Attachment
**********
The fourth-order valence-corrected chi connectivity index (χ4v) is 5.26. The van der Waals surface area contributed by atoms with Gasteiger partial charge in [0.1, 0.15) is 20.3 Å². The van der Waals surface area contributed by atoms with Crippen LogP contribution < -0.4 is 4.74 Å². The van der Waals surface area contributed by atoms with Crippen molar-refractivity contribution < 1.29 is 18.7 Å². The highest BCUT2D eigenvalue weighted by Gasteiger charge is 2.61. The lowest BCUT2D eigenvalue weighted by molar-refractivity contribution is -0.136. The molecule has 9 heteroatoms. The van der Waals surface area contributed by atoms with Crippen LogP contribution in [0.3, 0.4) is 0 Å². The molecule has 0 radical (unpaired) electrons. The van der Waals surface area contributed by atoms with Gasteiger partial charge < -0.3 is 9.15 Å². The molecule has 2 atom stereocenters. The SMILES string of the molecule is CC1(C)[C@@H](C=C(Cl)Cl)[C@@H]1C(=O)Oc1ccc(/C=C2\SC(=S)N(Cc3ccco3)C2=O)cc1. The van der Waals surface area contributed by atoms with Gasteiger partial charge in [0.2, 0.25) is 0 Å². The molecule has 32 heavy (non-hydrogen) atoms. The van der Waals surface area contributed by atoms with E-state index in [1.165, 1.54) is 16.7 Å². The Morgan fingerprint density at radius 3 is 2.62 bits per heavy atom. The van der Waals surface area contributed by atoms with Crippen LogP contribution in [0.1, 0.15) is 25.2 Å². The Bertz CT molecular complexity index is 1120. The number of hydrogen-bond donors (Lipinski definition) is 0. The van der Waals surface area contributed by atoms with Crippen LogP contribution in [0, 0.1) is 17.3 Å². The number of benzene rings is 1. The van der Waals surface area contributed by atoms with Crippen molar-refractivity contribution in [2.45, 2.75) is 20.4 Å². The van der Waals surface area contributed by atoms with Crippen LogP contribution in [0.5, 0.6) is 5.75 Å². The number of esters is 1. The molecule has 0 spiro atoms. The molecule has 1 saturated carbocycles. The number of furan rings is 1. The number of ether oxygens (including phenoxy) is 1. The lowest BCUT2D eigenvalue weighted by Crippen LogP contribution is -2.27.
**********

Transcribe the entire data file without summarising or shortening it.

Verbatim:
The fourth-order valence-corrected chi connectivity index (χ4v) is 5.26. The van der Waals surface area contributed by atoms with Gasteiger partial charge in [0.1, 0.15) is 20.3 Å². The van der Waals surface area contributed by atoms with Crippen LogP contribution < -0.4 is 4.74 Å². The van der Waals surface area contributed by atoms with Crippen molar-refractivity contribution < 1.29 is 18.7 Å². The highest BCUT2D eigenvalue weighted by Gasteiger charge is 2.61. The lowest BCUT2D eigenvalue weighted by molar-refractivity contribution is -0.136. The molecule has 9 heteroatoms. The van der Waals surface area contributed by atoms with Crippen LogP contribution in [0.3, 0.4) is 0 Å². The molecule has 0 radical (unpaired) electrons. The van der Waals surface area contributed by atoms with Gasteiger partial charge < -0.3 is 9.15 Å². The molecule has 2 atom stereocenters. The SMILES string of the molecule is CC1(C)[C@@H](C=C(Cl)Cl)[C@@H]1C(=O)Oc1ccc(/C=C2\SC(=S)N(Cc3ccco3)C2=O)cc1. The van der Waals surface area contributed by atoms with Gasteiger partial charge in [0.2, 0.25) is 0 Å². The molecule has 32 heavy (non-hydrogen) atoms. The van der Waals surface area contributed by atoms with E-state index in [1.165, 1.54) is 16.7 Å². The Morgan fingerprint density at radius 3 is 2.62 bits per heavy atom. The van der Waals surface area contributed by atoms with Crippen LogP contribution in [0.1, 0.15) is 25.2 Å². The Bertz CT molecular complexity index is 1120. The number of hydrogen-bond donors (Lipinski definition) is 0. The van der Waals surface area contributed by atoms with Crippen LogP contribution in [0, 0.1) is 17.3 Å². The number of benzene rings is 1. The van der Waals surface area contributed by atoms with Crippen molar-refractivity contribution in [2.45, 2.75) is 20.4 Å². The van der Waals surface area contributed by atoms with Crippen LogP contribution in [0.5, 0.6) is 5.75 Å². The number of esters is 1. The molecule has 0 spiro atoms. The molecule has 1 saturated carbocycles. The number of furan rings is 1. The number of ether oxygens (including phenoxy) is 1. The lowest BCUT2D eigenvalue weighted by Crippen LogP contribution is -2.27.